I made some bone broth soup and froze it in ice-cube trays.

When I melt these huge ice cubes (via microwaving), they melt down to a tiny puddle of bone broth.

What gives?


We (humans) can be pretty bad at estimating volume by eye, especially if you're putting a bunch of cubes in one bowl - they don't pack efficiently (there's a lot of air in there). You might not actually be losing that much volume.

For example, I just dumped out an ice cube tray full of cubes, and they looked like a bit over 2 cups, but once melted (and I checked by weight, I didn't lose any!), they're about one cup:

ice cubes melted ice cubes

The ice is a bit (~7%) less dense than water, but the rest of that apparent 2x reduction in volume is just the packing inefficiency. Depending on the size/shape of your cubes and the size of the vessel you're melting in, it could get exaggerated even more.

  • That's a nice demonstration for kosher vs table salt too. Same thing just different :)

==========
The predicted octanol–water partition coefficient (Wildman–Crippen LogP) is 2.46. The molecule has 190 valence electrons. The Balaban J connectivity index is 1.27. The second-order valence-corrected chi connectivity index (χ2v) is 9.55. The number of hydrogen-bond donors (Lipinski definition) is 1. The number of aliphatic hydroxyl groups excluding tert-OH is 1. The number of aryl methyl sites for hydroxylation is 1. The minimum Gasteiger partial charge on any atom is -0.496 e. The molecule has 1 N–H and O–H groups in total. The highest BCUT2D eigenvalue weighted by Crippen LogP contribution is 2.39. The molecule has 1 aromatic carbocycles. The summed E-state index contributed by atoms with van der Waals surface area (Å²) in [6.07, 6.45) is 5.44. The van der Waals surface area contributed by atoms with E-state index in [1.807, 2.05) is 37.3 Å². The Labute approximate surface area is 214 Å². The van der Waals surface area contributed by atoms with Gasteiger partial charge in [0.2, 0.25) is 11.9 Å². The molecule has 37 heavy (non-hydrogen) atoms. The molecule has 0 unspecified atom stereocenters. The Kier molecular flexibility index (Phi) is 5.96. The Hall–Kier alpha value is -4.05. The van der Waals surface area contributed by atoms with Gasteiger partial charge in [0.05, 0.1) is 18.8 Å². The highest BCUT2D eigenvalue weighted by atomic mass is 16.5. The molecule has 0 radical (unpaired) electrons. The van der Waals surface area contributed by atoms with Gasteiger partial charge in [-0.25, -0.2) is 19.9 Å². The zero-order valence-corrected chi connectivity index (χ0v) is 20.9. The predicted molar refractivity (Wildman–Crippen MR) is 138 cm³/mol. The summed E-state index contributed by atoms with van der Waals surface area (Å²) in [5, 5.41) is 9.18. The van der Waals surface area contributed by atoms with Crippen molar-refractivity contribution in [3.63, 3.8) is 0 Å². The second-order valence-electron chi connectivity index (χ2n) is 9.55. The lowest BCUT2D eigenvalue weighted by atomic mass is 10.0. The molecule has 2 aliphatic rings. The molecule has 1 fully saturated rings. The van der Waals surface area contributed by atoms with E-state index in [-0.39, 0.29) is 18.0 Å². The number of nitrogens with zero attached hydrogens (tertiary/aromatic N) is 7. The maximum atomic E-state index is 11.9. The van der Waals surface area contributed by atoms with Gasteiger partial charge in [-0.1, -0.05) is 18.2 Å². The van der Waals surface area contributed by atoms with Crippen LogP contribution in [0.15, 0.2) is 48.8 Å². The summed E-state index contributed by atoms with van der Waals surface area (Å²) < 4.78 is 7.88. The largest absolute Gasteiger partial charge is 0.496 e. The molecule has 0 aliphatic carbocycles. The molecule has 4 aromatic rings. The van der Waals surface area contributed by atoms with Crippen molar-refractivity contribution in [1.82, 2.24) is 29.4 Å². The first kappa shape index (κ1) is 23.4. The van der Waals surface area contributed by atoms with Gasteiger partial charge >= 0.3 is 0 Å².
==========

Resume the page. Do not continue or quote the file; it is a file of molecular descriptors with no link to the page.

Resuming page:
– Jolenealaska
    Dec 2 '14 at 4:09
  • Except salt doesn't melt, but... yeah.
    – Aaronut
    Dec 2 '14 at 4:27
  • 1
    Note if you freeze clean water, you get solid ice cubes. If you freeze various solutions, you often get snowy sludge on the surface, with a lot of air in it, before the remainder freezes solid and the sludge hardens to rock.
    – SF.
    Dec 2 '14 at 11:07

Not sure if this is much of a culinary question, but I'll take a stab at it.

One of two things are happening here... 1. You're overheating it. Some of the liquid has evaporated off. 2. A cube takes up more volume than it's liquid version.

I suspect a bit of both. Try reducing the power, and increasing the time. Or melt it a little bit, stir it around, melt it some more, repeat.... That'll reduce the effect of 1.

  • 1
    A simple way to see if (1) is really a problem is to simply let a cube melt in the fridge.
    – Batman
    Dec 2 '14 at 4:48
  • @Batman I wouldn't trust such an experiment. The fridge has a very dry air and the ice cube will melt very slowly there. You'll get extra evaporation in the fridge even though there is not much heat. Fridges dry stuff out.
    – rumtscho
    Dec 2 '14 at 7:13
  • Good point. you could just put the cube in a plastic bag o rsomething to avoid this.
    – Batman
    Dec 2 '14 at 11:08

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